Here is a framework developed by Conrad and Donaldson (2004) that defines four possible stages of faculty and learner roles throughout a course. You may want to think about where you are in these stages with your students in addition to the cycle of a discussion forum.  A later tip discusses the cycle of a weekly discussion forum.

 

Phases of Engagement

Phase

Learner

Instructor

Weeks

Processes

1

Newcomer

Social Negotiator

1-2

Instructor provides activities that are interactive and help the learners get to know one another. Expresses expectations for engagement in the course. Provides orientation to course and keeps learners on track. Examples: icebreakers, individual introductions, discussions concerning community issues such as Netiquette rules in a Virtual Lounge.

2

Cooperator

Structural Engineer

3-4

Instructor forms dyads of learners and provides activities that require critical thinking, reflection and sharing of ideas. Examples: Peer reviews, activity critiques.

3

Collaborator

Facilitator

5-6

Instructor provides activities that require small groups to collaborate, problem solve, reflect upon experiences. Examples: content discussions, role plays, debates, jigsaws.

4

Initiator/Partner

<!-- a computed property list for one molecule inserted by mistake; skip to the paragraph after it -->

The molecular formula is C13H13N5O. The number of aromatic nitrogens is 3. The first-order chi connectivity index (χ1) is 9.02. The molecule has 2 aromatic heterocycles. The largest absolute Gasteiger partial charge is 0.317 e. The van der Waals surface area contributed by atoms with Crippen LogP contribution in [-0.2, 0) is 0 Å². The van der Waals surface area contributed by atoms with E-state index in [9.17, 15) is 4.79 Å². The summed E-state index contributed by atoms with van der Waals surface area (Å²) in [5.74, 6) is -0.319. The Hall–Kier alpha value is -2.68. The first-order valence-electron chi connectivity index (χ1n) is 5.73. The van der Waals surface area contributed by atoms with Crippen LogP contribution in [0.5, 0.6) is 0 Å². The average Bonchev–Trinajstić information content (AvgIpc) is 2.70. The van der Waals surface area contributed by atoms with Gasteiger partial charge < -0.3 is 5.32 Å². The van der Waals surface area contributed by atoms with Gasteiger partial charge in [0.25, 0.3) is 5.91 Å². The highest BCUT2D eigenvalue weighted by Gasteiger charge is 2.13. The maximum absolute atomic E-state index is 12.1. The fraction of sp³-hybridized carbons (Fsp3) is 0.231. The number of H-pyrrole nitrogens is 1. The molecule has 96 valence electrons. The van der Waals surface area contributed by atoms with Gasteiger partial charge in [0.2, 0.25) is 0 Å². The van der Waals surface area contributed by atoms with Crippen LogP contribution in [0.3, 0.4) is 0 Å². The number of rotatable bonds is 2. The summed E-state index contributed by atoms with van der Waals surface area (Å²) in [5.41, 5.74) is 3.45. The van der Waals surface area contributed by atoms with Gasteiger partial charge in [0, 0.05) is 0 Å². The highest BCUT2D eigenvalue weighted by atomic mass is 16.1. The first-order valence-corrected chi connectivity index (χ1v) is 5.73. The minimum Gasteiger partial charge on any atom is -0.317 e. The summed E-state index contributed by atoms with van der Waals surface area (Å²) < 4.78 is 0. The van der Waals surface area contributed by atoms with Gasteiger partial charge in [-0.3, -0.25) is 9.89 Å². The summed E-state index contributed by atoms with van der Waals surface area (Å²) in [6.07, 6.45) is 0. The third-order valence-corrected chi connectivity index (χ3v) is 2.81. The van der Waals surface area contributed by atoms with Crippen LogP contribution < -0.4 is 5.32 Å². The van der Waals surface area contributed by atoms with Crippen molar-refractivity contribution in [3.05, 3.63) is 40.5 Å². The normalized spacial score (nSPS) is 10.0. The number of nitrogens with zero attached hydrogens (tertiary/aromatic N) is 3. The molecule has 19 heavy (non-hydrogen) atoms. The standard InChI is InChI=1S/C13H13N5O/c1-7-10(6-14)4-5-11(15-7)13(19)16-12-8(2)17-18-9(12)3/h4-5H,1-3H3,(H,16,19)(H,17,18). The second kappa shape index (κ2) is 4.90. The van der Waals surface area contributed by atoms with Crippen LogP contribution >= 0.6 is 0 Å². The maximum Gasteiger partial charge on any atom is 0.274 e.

Community Member / Challenger

7-16

Activities are learner-designed and/or learner-led. Group presentations and projects. Discussions begin to go not only where the instructor intends but also where the learner directs them to go. Examples: Group presentations and projects, learner-facilitated discussions.

Notice that as learners becomes more active, the instructor moves from guiding much of the interaction to participating in activities as needed. As students assume more independent and collaborative roles and responsibilities, a faculty member can step back from being the leader of the learning community to being a co-community member.

Another factor is the cohort factor.  If a group stays together over a series of courses, the first phase may be unnecessary.

Resources:

Boettcher, J. V. (2006, 2012). eCoaching Tip 3 Developing Effective Questions for Online Discussions. Retrieved August 15 2012 from http://www.designingforlearning.info/services/writing/ecoach/tips/tip3.html


Boettcher, J. V. (2010). eCoaching Tip 76  Feedback in Discussion Posts – How Soon, How Much and Wrapping Up.  Will be at this url soon.  http://www.designingforlearning.info/services/writing/ecoach/tips/tip72.htm.  


Conrad, R. & Donaldson, J. A. (2004). Engaging the online learner: Activities and resources for creative learning.  San Francisco, CA: Jossey-Bass.


Paul, R., & Elder, L. (2008a). The analysis and assessment of thinking. Retrieved August 15 2012 from http://www.criticalthinking.org/pages/the-analysis-assessment-of-thinking-helping-students-assess-their-thinking/497


Note: These E-coaching tips were initially developed for faculty in the School of Leadership & Professional Advancement at Duquesne University in Pittsburgh, PA. This library of tips has been organized and updated through 2010 in a book, The Online Teaching Survival Guide: Simple and Practical Pedagogical Tips coauthored with Rita Marie Conrad. Judith can be reached judith followed by designingforlearning.org.

E-Coaching Tip 5: The Role of Faculty in Discussion Boards

 

 

Ecoaching Table of Contents

 

 


Revised May 20 2013
Copyright Judith V. Boettcher, 1997-2013